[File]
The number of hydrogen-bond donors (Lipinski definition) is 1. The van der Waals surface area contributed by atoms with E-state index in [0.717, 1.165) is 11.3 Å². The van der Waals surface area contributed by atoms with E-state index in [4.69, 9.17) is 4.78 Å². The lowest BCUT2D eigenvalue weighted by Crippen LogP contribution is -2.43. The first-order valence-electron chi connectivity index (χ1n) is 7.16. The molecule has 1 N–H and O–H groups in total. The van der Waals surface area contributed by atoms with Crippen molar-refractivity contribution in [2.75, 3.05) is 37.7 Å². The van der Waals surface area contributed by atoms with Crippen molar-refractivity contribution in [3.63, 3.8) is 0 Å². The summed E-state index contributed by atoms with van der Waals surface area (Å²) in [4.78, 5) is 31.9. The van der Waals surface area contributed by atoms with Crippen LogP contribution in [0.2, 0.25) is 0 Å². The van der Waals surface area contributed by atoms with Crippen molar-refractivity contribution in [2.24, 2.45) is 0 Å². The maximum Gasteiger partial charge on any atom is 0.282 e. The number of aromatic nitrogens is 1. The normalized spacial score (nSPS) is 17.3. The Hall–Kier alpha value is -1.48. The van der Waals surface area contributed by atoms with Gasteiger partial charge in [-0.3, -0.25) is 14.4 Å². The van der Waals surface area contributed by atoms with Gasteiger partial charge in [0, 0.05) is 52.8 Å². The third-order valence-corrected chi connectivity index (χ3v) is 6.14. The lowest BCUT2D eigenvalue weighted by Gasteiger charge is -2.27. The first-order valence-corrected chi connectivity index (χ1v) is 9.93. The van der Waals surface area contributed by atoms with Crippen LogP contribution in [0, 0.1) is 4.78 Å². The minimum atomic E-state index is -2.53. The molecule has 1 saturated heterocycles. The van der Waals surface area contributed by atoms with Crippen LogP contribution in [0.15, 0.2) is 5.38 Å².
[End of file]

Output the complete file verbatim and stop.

The number of hydrogen-bond donors (Lipinski definition) is 1. The van der Waals surface area contributed by atoms with E-state index in [0.717, 1.165) is 11.3 Å². The van der Waals surface area contributed by atoms with E-state index in [4.69, 9.17) is 4.78 Å². The lowest BCUT2D eigenvalue weighted by Crippen LogP contribution is -2.43. The first-order valence-electron chi connectivity index (χ1n) is 7.16. The molecule has 1 N–H and O–H groups in total. The van der Waals surface area contributed by atoms with Crippen molar-refractivity contribution in [2.75, 3.05) is 37.7 Å². The van der Waals surface area contributed by atoms with Crippen molar-refractivity contribution in [3.63, 3.8) is 0 Å². The summed E-state index contributed by atoms with van der Waals surface area (Å²) in [4.78, 5) is 31.9. The van der Waals surface area contributed by atoms with Crippen LogP contribution in [0.2, 0.25) is 0 Å². The van der Waals surface area contributed by atoms with Crippen molar-refractivity contribution in [2.24, 2.45) is 0 Å². The maximum Gasteiger partial charge on any atom is 0.282 e. The number of aromatic nitrogens is 1. The normalized spacial score (nSPS) is 17.3. The Hall–Kier alpha value is -1.48. The van der Waals surface area contributed by atoms with Gasteiger partial charge in [-0.3, -0.25) is 14.4 Å². The van der Waals surface area contributed by atoms with Gasteiger partial charge in [0, 0.05) is 52.8 Å². The third-order valence-corrected chi connectivity index (χ3v) is 6.14. The lowest BCUT2D eigenvalue weighted by Gasteiger charge is -2.27. The first-order valence-corrected chi connectivity index (χ1v) is 9.93. The van der Waals surface area contributed by atoms with Crippen LogP contribution in [0, 0.1) is 4.78 Å². The minimum atomic E-state index is -2.53. The molecule has 1 saturated heterocycles. The van der Waals surface area contributed by atoms with Crippen LogP contribution in [0.15, 0.2) is 5.38 Å².